When I was about nine, I begged my mom to get me a perm, the magical serum that would morph my hair into the same straight texture, and would expose my real hair length. I went to the hair store with her and picked out the kid’s treatment. The brown girl on the box was gleaming with joy as she showed off her newly permed hair. It appeared healthy and shiny as it fell to her shoulders like a watery wall. It was what I was hoping it would do for me, and would fulfill my desire of having hair like the girls at school.
She stood me up on a kitchen chair and pushed my head into the sink, washing my hair with the included shampoo and conditioner, then she coated my head in this cool, thick, gooey stuff that would transform my poodle-like hair into something completely different. My mom sat me down, and we waited about ten minutes (which felt like hours), as my head tingled and burned from the chemicals that were straightening my hair out into what I wanted. I ignored the pain because it meant fulfilling my dream of having the texture of hair I wanted.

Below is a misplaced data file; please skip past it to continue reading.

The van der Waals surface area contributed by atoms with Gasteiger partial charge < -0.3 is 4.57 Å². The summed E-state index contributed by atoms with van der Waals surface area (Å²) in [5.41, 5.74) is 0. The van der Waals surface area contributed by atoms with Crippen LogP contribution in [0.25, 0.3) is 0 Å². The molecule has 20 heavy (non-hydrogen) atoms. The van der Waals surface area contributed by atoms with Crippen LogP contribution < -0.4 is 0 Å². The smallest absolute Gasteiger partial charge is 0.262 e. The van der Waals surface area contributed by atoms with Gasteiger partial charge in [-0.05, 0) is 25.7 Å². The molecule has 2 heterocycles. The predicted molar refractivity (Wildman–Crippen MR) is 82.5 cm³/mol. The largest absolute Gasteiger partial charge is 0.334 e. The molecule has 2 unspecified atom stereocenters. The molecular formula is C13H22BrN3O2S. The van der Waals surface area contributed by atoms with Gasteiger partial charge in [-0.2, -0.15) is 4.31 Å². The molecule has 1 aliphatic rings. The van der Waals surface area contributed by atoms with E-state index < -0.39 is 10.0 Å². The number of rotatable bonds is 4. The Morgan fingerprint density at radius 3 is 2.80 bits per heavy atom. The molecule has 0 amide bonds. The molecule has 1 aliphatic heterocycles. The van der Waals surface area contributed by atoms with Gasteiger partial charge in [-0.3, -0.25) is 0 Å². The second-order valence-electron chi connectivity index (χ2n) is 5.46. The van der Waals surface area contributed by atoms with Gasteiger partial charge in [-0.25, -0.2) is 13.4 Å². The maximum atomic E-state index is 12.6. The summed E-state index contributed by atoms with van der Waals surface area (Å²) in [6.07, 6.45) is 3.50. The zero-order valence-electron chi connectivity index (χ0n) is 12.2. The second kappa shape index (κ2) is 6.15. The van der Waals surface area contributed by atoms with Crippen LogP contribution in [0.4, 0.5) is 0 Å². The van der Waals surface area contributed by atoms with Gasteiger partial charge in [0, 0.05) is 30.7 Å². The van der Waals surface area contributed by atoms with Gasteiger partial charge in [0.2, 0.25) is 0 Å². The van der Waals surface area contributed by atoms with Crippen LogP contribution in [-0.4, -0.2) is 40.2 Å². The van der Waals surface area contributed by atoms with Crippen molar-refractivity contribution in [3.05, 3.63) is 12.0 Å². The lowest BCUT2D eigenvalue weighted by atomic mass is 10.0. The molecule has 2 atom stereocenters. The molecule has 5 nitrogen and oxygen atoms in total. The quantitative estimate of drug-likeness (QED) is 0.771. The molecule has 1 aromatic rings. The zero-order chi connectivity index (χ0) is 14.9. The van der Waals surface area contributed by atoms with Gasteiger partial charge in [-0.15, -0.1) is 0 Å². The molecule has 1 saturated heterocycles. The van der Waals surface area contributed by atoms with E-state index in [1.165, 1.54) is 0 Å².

Time was up, and my mom rinsed the burning concoction out of my scalp, and my hair fell down in jet black ringlets, which caused me to smile. After moisturizing, blow drying, and brushing, my poodle hair was now halfway down my back and completely straight, like what the girls at school
had. I absolutely loved it.
“Hey, I like your hair!”
“Your hair is so cute like that.”
I got so many compliments on my hair when I went back to school, which made me feel so much better about myself. I would reply with a “thank you” and go on about my normal day. Why didn’t my mom allow me to do this sooner, I would think so myself. Not only did I have the hair texture I wanted, but it made me a lot more popular and outgoing. This was great.